How to argue your case

Haida legal team. L-R: Lalaxaaygans (Terri- Lynn Williams Davidson), Michael jackson and David Patterson.
Haida legal team. L-R: Lalaxaaygans (Terri-Lynn Williams-Davidson), Michael Jackson, David Patterson and Elizabeth Bulbrook (taking photo).

The Haida nation’s legal team, Terri-Lynn Williams-Davidson, Michael Jackson, David Patterson and Elizabeth Bulbrook, presented the nation’s arguments yesterday at the Federal Court of Appeal, challenging the approval of the Enbridge pipeline project. The Haida team was part of thirteen applicants seeking to have the federal government’s approval of the project overturned.

Ms Williams-Davidson walked the three judges through the Haida nation’s argument, which was based on the agreements made with Canada and BC in the spirit of reconciliation. These included the Gwaii Haanas, Kunstaa Guu–Kunstaayah and SGaan Kinghlas agreements:

1. Show how the agreements demonstrate an institutional expression and context of the distinctive Haida perspective on Haida Title and Rights, and their reconciliation with the Crown’s asserted sovereignty. And, how the agreements provide more substance to the crown’s duty to consult the Haida nation.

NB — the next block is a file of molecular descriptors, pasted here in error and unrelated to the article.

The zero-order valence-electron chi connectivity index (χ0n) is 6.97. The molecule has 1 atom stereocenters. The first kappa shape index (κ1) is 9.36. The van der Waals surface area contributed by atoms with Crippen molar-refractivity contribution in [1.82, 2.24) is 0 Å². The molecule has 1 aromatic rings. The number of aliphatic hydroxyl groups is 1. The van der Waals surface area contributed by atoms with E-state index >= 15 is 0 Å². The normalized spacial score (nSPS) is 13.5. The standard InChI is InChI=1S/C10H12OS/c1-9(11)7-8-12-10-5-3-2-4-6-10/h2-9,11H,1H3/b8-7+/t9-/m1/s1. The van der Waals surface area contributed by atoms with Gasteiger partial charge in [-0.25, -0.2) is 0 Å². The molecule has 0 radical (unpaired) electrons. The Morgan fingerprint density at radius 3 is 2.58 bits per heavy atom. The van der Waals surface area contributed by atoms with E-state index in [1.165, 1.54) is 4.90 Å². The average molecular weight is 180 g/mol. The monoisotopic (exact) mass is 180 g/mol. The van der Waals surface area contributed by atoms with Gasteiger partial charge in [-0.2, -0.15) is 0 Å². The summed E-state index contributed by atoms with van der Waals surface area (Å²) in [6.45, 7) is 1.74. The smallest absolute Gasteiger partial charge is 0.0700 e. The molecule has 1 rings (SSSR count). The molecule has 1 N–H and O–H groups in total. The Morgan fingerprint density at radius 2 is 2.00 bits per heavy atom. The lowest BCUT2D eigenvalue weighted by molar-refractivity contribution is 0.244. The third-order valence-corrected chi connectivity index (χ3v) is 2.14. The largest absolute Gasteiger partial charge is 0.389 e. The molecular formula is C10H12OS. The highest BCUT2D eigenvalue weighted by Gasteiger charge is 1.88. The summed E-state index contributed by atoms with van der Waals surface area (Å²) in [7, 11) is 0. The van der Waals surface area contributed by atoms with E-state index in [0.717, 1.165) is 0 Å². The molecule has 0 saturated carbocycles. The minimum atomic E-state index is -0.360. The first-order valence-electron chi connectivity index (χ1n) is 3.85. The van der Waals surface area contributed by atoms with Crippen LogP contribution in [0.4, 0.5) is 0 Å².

2. Review how the agreements have been viewed by the courts and show that this is consistent with the courts interpretive lens for aboriginal agreements. A ruling delivered this past August adds another piece to the growing list of case law supporting First Nations interpretation and assertions in Canadian courts. (Long Plain First Nation – ruling delivered August 14, 2015)

3. Address Canada’s argument which is designed to minimize and marginalize the relevance and significance of the Haida agreements. An argument, Ms Williams-Davidson said is inconsistent and would undermine the three-fold objectives and obligations identified by the federal court in Long Plain. These are: honourable conduct, reconciliation, and fair dealing with aboriginal people.

4. The fourth argument described what a legally sufficient consultation process would look like in the context of the Haida agreements if those agreements were adhered to, rather than being dismissed as having no bearing on the hearing process, which is what Canada and Enbridge are inferring.

The main sixth floor courtroom at the Pacific Centre was filled to capacity with lawyers with room only for a few special guests. The overflow room was also packed with over 100 watching a video feed of the main courtroom with another room being opened to accommodate the growing crowd.

The presentations by the allied First Nations, non-governmental organizations and Unifor, continue today, break for the weekend. Next week Canada and Enbridge are putting forward their arguments.

A ruling may come down before the end of the year, but it is expected in the first quarter of 2016.

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